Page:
April 5, 2018
When the IRS Visits: Tax Enforcement Methods Matter
U-M researchers find in-person approach leads to higher collections from at-risk companies.
Tax enforcement actions by the IRS can have an impact on the behavior of those directly affected and also some taxpayers connected to them via a network.
University of Michigan tax researchers worked with the IRS to run random experiments that examined effects of letters and in-person visits on how much tax withheld from paychecks at at-risk firms was turned in to the IRS. Depending on the approach, the IRS was able to collect a varying amount of taxes owed, said Will Boning, a doctoral student in economics.
Boning and his colleagues, including Michigan Ross Professor Joel Slemrod, found that on average, the IRS would collect $111,324 when it visited a firm and $13,196 when it sent a letter to collect on withheld income and payroll tax remittances.
"Overall, the noncompliance rate in the population is very low," Boning said. "We are looking at a subgroup of firms that are in trouble."
The U-M researchers studied the effects of visits and letters on both the firms targeted and the ripple effect through their networks of connections through tax preparers and subsidiaries.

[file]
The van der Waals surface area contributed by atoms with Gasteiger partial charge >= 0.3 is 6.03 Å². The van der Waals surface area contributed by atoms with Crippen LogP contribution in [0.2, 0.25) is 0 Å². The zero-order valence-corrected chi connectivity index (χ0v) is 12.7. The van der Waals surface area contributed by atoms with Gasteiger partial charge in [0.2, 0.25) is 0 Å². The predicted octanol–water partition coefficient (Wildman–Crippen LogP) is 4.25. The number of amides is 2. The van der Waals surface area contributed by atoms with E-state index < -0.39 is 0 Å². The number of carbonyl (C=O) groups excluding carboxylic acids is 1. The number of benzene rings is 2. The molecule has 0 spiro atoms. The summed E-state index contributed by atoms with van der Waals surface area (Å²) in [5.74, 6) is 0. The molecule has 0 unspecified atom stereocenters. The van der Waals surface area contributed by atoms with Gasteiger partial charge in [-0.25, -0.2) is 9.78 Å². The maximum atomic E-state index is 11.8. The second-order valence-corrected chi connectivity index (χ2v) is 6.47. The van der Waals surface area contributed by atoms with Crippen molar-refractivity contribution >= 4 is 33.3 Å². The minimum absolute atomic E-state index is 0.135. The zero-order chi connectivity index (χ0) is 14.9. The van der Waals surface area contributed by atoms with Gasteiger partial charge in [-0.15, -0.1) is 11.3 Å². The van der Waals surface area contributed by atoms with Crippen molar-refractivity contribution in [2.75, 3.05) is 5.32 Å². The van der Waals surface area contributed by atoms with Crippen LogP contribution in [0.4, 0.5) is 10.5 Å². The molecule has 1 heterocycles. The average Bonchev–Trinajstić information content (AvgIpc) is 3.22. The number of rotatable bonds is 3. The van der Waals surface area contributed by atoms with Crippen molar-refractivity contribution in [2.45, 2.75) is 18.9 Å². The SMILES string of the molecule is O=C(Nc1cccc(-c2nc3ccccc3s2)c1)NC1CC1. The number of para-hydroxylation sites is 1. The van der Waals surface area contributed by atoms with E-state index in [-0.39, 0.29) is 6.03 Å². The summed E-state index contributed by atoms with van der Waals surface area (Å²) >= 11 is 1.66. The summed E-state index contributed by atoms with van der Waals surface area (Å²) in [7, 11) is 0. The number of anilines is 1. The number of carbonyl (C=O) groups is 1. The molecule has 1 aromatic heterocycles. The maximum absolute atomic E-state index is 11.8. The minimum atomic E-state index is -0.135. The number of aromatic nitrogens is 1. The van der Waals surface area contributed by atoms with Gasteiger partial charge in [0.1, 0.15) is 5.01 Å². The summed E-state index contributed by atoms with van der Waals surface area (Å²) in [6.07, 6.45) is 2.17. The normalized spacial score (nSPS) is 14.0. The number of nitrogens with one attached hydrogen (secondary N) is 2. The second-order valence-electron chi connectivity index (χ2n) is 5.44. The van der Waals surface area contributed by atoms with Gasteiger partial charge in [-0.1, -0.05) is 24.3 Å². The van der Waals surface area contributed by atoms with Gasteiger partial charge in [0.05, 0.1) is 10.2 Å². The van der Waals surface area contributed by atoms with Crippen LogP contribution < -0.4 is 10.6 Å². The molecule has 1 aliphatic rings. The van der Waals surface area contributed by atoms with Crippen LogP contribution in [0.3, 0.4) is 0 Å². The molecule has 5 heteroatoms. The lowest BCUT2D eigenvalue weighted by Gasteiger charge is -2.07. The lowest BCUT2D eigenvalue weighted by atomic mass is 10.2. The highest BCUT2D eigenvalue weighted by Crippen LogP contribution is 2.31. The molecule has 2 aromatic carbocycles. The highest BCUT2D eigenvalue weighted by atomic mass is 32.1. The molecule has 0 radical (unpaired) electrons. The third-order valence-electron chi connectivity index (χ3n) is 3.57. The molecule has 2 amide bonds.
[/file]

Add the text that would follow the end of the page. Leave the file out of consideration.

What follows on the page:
The large-scale, randomized field experiment enabled them to examine both the direct and network effects of letters and in-person visits. Visited firms remit substantially more tax.
Because of the random nature of the intervention, the additional remitted tax signals additional tax compliance. Their tax preparers' other clients also remit slightly more tax than usual, while their subsidiaries remit slightly less than usual. Letters have a much smaller direct effect and no network effects, yet may improve compliance at lower cost.
Boning said the research will help the IRS better understand taxpayer behavior and change policy to maximize revenue collection.
"The fact that the IRS is out there actively going after people, that threat of an audit or being contacted about employee tax deposits is very real for people," he said. "Information gets from them to their neighbors. When someone you know gets audited, the possibility that you will goes up in your head."
In addition to Slemrod, Boning's co-researchers included U-M economist Ugo Troiano, and John Guyton and Ronald Hodge of the IRS.